Tuesday, January 08, 2008

William T. Cavanaugh against the "universal gaze"

From The Other Journal, which also carried the McCarraher interview linked earlier, comes another interview with William T. Cavanaugh. It examines with insight the dominance of the nation-state, the trampling of particularity by universalist pretensions, and how the worship of God in the Eucharist maintains Communion despite these forces.

At one point Cavanaugh critically reflects on every professor's favorite target: his students. He says:
...there is a certain kind of pathology, a mode or way of “seeing” space and time. It is a universal gaze that I have noticed in my students at a university where there is an assumption of this universal gaze. This is prevalent, of course, in what we tell our students all the time: that we are going to take them from their little provincial small towns in Minnesota and we are going to give them the world and make them universal subjects of the university. It is amazing the way they assume this character and assume their ability to enter into any time and/or space. We teach a course on the church in Latin America and we used to start with Rigoberta Manchu’s autobiography. It is incredible how quickly these suburban middle class Minnesota kids assume that they can identify with this Guatemalan peasant woman. And the message, of course if we are going to be honest, is that who we really identify with in the story are the landowners who cheat the peasants. But they assume that they can really just walk into the story and immediately identify with this Guatemalan peasant woman. So in light of this presumed gaze I want to give (God knows nobody will ever allow me to do this) a commencement speech at a college where I would stand up and say, “Please don’t go out and change the world”. The world has had enough of well-meaning middle class university graduates from the U.S. going out and trying to change the world and the world is dying because of it. . . go home.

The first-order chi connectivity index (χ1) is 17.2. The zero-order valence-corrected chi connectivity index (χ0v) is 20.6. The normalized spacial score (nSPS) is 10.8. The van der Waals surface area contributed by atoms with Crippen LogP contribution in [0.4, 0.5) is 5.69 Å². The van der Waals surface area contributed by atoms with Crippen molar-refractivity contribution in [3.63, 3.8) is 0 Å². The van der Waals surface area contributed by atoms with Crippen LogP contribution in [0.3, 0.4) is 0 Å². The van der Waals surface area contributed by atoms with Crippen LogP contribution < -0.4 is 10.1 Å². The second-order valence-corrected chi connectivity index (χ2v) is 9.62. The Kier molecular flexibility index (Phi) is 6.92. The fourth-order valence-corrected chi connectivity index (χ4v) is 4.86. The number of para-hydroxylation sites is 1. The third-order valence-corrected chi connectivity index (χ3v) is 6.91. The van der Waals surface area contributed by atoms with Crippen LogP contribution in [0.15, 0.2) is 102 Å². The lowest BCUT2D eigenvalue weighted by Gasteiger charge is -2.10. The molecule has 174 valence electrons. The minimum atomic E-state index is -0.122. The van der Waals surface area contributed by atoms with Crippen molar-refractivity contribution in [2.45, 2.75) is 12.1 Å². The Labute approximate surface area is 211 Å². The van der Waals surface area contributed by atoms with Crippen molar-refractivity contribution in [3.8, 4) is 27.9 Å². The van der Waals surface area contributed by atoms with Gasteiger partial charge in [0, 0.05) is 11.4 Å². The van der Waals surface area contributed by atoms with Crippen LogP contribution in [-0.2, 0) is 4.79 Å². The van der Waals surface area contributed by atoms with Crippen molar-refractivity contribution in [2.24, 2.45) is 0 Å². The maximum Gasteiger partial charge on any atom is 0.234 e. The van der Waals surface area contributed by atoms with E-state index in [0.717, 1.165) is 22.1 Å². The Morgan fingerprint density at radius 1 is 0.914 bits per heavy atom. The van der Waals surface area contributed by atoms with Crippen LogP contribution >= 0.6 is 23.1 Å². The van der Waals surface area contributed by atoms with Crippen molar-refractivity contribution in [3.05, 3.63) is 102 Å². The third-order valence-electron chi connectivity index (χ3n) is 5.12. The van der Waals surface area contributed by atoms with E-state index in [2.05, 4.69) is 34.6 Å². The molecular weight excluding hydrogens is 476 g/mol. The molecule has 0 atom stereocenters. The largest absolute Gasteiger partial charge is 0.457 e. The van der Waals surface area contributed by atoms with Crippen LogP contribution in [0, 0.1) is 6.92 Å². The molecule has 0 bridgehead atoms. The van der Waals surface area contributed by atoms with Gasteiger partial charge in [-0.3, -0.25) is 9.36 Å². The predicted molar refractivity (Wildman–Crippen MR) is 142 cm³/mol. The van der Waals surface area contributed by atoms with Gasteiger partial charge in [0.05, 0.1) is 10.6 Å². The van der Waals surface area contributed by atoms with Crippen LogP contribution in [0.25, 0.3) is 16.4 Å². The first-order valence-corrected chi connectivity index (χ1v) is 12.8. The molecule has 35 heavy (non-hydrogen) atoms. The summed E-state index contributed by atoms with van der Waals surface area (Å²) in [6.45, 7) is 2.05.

The Nation State Project, Schizophrenic Globalization, and the Eucharist

1 comment:

Zachary said...

Are you familiar with Cavanaugh?

Your quote here seems to suggest he has no capacity to understand where his students, and in turn, other people, might be coming from. He sounds mean.

Basically, I'm interested in his work but I'm not sure whether or not it's a waste of my time.

Any thoughts?